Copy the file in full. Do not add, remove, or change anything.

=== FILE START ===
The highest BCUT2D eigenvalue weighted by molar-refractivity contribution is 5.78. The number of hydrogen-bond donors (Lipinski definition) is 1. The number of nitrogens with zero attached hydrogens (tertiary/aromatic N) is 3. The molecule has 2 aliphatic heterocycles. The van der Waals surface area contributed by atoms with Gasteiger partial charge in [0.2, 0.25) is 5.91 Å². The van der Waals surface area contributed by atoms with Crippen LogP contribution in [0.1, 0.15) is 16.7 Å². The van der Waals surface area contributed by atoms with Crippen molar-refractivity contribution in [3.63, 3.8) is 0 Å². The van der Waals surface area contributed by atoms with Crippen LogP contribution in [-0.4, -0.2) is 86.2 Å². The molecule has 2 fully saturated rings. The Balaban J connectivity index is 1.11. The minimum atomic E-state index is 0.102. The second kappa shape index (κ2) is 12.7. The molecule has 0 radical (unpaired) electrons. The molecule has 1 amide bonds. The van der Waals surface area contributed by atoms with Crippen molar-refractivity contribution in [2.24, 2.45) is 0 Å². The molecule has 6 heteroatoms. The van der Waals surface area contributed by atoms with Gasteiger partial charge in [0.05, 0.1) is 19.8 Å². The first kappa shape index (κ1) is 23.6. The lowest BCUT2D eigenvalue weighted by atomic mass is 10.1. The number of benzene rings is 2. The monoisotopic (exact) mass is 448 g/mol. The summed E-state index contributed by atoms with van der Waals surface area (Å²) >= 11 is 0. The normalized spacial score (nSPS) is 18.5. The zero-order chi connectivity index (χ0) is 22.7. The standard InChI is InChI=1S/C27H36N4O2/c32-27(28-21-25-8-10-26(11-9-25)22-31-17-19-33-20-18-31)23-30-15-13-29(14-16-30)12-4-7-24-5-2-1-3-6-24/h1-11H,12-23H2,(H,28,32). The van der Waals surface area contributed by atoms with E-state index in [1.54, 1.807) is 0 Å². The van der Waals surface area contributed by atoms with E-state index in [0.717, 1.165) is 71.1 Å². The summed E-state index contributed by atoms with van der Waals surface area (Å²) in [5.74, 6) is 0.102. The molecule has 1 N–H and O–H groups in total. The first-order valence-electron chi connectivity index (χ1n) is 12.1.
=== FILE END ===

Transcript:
The highest BCUT2D eigenvalue weighted by molar-refractivity contribution is 5.78. The number of hydrogen-bond donors (Lipinski definition) is 1. The number of nitrogens with zero attached hydrogens (tertiary/aromatic N) is 3. The molecule has 2 aliphatic heterocycles. The van der Waals surface area contributed by atoms with Gasteiger partial charge in [0.2, 0.25) is 5.91 Å². The van der Waals surface area contributed by atoms with Crippen LogP contribution in [0.1, 0.15) is 16.7 Å². The van der Waals surface area contributed by atoms with Crippen molar-refractivity contribution in [3.63, 3.8) is 0 Å². The van der Waals surface area contributed by atoms with Crippen LogP contribution in [-0.4, -0.2) is 86.2 Å². The molecule has 2 fully saturated rings. The Balaban J connectivity index is 1.11. The minimum atomic E-state index is 0.102. The second kappa shape index (κ2) is 12.7. The molecule has 0 radical (unpaired) electrons. The molecule has 1 amide bonds. The van der Waals surface area contributed by atoms with Crippen molar-refractivity contribution in [2.24, 2.45) is 0 Å². The molecule has 6 heteroatoms. The van der Waals surface area contributed by atoms with Gasteiger partial charge in [0.05, 0.1) is 19.8 Å². The first kappa shape index (κ1) is 23.6. The lowest BCUT2D eigenvalue weighted by atomic mass is 10.1. The number of benzene rings is 2. The monoisotopic (exact) mass is 448 g/mol. The summed E-state index contributed by atoms with van der Waals surface area (Å²) >= 11 is 0. The normalized spacial score (nSPS) is 18.5. The zero-order chi connectivity index (χ0) is 22.7. The standard InChI is InChI=1S/C27H36N4O2/c32-27(28-21-25-8-10-26(11-9-25)22-31-17-19-33-20-18-31)23-30-15-13-29(14-16-30)12-4-7-24-5-2-1-3-6-24/h1-11H,12-23H2,(H,28,32). The van der Waals surface area contributed by atoms with E-state index in [1.54, 1.807) is 0 Å². The van der Waals surface area contributed by atoms with E-state index in [0.717, 1.165) is 71.1 Å². The summed E-state index contributed by atoms with van der Waals surface area (Å²) in [5.74, 6) is 0.102. The molecule has 1 N–H and O–H groups in total. The first-order valence-electron chi connectivity index (χ1n) is 12.1.